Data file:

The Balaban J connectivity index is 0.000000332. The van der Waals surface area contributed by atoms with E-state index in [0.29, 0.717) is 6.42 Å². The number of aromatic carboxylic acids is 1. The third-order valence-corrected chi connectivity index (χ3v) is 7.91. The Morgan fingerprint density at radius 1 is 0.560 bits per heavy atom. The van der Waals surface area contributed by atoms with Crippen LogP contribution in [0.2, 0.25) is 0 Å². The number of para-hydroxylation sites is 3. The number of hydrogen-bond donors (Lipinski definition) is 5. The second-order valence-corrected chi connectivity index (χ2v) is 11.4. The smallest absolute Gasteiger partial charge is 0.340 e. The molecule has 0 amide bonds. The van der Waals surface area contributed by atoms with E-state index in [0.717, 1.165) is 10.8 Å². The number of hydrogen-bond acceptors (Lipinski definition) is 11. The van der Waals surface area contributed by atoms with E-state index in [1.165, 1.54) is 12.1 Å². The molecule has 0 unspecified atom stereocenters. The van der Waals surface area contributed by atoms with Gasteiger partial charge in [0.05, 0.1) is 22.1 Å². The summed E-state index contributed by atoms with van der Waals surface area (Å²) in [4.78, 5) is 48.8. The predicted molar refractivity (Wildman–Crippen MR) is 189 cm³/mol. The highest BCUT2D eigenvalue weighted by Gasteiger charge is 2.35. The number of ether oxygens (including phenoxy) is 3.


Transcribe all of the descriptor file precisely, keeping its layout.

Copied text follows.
The Balaban J connectivity index is 0.000000332. The van der Waals surface area contributed by atoms with E-state index in [0.29, 0.717) is 6.42 Å². The number of aromatic carboxylic acids is 1. The third-order valence-corrected chi connectivity index (χ3v) is 7.91. The Morgan fingerprint density at radius 1 is 0.560 bits per heavy atom. The van der Waals surface area contributed by atoms with Crippen LogP contribution in [0.2, 0.25) is 0 Å². The number of para-hydroxylation sites is 3. The number of hydrogen-bond donors (Lipinski definition) is 5. The second-order valence-corrected chi connectivity index (χ2v) is 11.4. The smallest absolute Gasteiger partial charge is 0.340 e. The molecule has 0 amide bonds. The van der Waals surface area contributed by atoms with E-state index in [0.717, 1.165) is 10.8 Å². The number of hydrogen-bond acceptors (Lipinski definition) is 11. The van der Waals surface area contributed by atoms with E-state index in [1.165, 1.54) is 12.1 Å². The molecule has 0 unspecified atom stereocenters. The van der Waals surface area contributed by atoms with Gasteiger partial charge in [0.05, 0.1) is 22.1 Å². The summed E-state index contributed by atoms with van der Waals surface area (Å²) in [4.78, 5) is 48.8. The predicted molar refractivity (Wildman–Crippen MR) is 189 cm³/mol. The highest BCUT2D eigenvalue weighted by Gasteiger charge is 2.35. The number of ether oxygens (including phenoxy) is 3.